Rummanah Aasi
  I got another great batch of picture books from the Monarch Book Awards.  The Monarch books are a great way to highlight some terrific books for K-3 readers. Today I'll be reviewing Swirl by Swirl, One, and Brothers at Bat.

Description (from Goodreads): A Caldecott medalist and a Newbery Honor-winning poet celebrate the beauty and value of spirals.What makes the tiny snail shell so beautiful? Why does that shape occur in nature over and over againbut also celebrate the beauty and usefulness of this fascinating shape.

Review: Swirl by Swirl is a wonderful introduction to natural science for young readers. The text is very simple, usually containing descriptive words to explain how nature has different spirals and the many ways it is used. The illustrations are amazing- eye catching, colorful, and full of such detail and color that I lingered on the pages much longer just to capture everything on the page. Fun and educational, Swirl by Swirl has now made me aware of the many spiral shapes around me after reading this book.

Rating: 4 stars

Curriculum Connection:

Words of Caution: None.
Recommended for Grades K-3.

If you like this book try:
Over and Under the Snow by Kate Messner, A Butterfly is Patient by Dianna Hutts Aston

Description: Blue is a quiet color. Red’s a hothead who likes to pick on Blue. Yellow, Orange, Green, and Purple don’t like what they see, but what can they do? When no one speaks up, things get out of hand — until One comes along and shows all the colors how to stand up, stand together, and count.

One is a deceptively simply book that can be read on many levels. On the surface, young readers can learn about colors and counting. If you take a closer look, however, the book has a powerful message on the subject of bullying- how it feels to be bullied, actions to take to stop bullying, etc.
  The art in One is very minimalist. There is basically a dot and/swirls of watercolor paint to depict the characters in the story. Though the artwork isn't much to look at, the antibullying message will resonant with readers much longer.

4 stars

Words of Caution:
None. Recommended for Grades K-2.

If you like this book try:
Zero by Kathryn Otoshi

Description (from Goodreads): The Acerra family had sixteen children, including twelve ball-playing boys. It was the 1930s, and many families had lots of kids, but only one had enough to field a baseball team . . . with three on the bench! The Acerras were the longest-playing all-brother team in baseball history. They loved the game, but more important, they cared for and supported each other and stayed together as a team. Nothing life threw their way could stop them.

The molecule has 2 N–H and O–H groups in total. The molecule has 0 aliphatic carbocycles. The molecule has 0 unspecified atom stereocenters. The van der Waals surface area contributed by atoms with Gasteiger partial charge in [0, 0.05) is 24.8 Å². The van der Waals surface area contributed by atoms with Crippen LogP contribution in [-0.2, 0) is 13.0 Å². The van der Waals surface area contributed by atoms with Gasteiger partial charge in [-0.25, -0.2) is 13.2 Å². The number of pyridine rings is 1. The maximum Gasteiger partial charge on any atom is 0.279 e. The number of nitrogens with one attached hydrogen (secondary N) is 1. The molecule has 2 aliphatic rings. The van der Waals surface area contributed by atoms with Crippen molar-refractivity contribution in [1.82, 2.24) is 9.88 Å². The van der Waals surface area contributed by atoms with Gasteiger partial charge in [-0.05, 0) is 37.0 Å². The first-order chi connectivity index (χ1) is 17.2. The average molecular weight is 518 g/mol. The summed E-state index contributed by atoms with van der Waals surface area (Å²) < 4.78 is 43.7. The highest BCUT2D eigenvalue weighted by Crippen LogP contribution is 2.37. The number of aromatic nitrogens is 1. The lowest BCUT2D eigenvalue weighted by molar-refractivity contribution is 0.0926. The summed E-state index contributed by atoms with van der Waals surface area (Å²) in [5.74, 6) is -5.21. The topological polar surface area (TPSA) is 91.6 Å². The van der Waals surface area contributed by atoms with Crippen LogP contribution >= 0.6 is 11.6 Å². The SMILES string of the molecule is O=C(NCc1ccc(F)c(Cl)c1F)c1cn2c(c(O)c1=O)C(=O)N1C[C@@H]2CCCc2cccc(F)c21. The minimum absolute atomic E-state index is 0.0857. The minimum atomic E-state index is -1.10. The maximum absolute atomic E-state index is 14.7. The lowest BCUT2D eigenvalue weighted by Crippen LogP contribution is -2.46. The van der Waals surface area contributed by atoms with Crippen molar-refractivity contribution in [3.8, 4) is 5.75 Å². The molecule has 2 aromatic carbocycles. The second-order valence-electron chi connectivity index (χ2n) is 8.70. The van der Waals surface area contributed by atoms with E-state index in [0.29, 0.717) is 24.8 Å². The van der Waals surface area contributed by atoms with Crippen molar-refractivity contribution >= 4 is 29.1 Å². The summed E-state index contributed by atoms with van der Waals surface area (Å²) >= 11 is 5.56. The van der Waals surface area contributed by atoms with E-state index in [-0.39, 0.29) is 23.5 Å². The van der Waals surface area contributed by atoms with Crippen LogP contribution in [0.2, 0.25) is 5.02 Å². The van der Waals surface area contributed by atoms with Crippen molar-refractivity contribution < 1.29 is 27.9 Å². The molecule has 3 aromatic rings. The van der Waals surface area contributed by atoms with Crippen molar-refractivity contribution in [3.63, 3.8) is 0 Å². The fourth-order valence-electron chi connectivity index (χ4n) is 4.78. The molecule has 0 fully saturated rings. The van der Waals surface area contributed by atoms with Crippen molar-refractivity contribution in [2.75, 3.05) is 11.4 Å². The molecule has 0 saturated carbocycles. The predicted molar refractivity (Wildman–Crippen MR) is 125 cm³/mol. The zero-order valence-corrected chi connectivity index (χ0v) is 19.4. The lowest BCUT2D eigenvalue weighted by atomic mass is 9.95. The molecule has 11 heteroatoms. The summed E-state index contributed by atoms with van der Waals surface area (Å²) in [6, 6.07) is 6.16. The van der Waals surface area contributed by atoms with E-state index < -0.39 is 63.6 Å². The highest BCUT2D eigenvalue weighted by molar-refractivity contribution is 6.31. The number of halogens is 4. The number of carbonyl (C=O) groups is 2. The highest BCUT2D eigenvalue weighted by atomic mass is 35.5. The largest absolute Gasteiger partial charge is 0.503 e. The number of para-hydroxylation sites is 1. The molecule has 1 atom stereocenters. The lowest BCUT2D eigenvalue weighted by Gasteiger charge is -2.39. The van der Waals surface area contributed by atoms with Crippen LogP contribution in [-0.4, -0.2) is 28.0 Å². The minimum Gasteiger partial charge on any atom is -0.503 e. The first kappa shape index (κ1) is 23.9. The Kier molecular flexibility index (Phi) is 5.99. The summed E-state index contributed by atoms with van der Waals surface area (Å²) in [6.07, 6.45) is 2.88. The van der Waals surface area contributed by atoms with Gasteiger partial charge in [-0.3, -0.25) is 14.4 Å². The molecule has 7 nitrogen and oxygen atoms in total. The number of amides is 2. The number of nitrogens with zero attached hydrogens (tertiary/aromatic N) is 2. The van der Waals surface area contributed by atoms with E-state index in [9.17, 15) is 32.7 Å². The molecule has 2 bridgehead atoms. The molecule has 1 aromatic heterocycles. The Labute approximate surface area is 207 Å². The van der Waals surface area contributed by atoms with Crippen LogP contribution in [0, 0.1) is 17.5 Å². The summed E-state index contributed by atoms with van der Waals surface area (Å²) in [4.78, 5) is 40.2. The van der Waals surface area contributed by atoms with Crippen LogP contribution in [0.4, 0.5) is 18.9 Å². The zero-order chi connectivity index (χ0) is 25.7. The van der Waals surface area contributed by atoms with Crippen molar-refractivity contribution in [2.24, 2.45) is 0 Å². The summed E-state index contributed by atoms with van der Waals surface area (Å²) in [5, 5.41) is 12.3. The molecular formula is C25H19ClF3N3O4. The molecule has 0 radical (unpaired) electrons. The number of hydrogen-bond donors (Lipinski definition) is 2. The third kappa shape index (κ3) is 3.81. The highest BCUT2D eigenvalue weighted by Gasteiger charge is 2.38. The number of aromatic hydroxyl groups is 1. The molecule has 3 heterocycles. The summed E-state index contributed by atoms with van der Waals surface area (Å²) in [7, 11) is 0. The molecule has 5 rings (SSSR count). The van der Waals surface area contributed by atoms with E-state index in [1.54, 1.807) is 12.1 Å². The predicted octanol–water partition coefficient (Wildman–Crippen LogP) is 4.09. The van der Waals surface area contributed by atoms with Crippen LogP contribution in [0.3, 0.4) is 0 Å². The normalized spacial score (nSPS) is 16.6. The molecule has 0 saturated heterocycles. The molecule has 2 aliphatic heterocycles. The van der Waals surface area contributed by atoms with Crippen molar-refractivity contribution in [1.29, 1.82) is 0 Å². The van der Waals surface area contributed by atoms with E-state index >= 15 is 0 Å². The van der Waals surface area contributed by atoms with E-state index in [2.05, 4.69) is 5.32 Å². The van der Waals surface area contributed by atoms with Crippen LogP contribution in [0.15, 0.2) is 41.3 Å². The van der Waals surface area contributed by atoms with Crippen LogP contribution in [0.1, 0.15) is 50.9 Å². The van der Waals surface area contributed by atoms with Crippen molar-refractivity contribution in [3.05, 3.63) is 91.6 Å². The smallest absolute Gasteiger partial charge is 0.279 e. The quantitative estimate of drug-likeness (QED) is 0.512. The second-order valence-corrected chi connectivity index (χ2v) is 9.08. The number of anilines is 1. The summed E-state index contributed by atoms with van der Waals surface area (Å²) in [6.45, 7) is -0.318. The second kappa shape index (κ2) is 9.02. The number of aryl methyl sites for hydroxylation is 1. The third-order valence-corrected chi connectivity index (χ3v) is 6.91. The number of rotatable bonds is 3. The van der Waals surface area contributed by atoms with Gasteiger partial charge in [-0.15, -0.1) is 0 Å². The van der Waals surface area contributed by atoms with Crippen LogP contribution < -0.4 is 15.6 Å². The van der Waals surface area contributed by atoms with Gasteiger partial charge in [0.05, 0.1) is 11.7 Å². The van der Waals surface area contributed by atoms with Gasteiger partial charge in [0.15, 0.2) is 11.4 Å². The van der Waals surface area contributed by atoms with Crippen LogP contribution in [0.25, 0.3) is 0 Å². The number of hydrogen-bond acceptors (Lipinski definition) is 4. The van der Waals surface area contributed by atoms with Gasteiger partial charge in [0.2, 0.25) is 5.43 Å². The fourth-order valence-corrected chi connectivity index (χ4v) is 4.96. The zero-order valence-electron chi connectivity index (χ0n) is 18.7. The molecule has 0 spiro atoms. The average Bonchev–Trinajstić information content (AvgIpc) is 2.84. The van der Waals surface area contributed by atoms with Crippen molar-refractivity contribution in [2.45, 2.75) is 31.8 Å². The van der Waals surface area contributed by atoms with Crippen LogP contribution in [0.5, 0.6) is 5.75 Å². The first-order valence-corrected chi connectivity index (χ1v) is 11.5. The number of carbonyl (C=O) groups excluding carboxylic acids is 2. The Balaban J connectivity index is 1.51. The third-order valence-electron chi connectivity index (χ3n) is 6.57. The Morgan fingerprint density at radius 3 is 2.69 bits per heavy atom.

Compared to today's standards, I come from a large family but I can't imagine living in a house of 15 other siblings. That's insane! Brothers at Bat is an engaging story that details the lives of the Acerra brothers who all played their favorite sport, Baseball, until the World War II in which they served the army and later when on with their lives. Based on a real family, I was unaware of the Acerras story and I liked how the book pulled me in since I'm not really a fan of baseball and gave a true sense of how closely knitted the family was. The illustrations definitely has a retro-feel that perfectly fits to the stories historical context. I'd definitely would recommend this book to young readers who enjoy sports.

4 stars

Words of Caution:
None. Recommended for Grades 1-3.

If you like this book try:
We are the Ship by Kadir Nelson, Hey Batta Batta Swing! by Sally Cook
3 Responses
  1. Jenny Says:

    A definite yes to Swirl by Swirl Rummanah! My niece is in a dinosaur phase at the moment, but it extends to anything nature-related really, so I think she would be absolutely fascinated by this book:)

  2. Candace Says:

    The first two sound great! I'm a little curious about the third even though none of us are really very interested in ball, the story still sounds good. My dad comes from a family of 13 kids.

  3. Wow, what a great group of books you got. I know a little girl who would love all three of these books! My niece is starting kindergarten but has a brother who is on scholarship playing baseball in high school, she plays t-ball, her dad coaches baseball, and her older brother is VP of operations at the minor league baseball stadium in the city. So between the science, the bullying and the baseball, these would all be perfect for her! Everyone reads to her while she's learning to do it for herself. I might just have to get these for her.

    Great reviews of all of these!!

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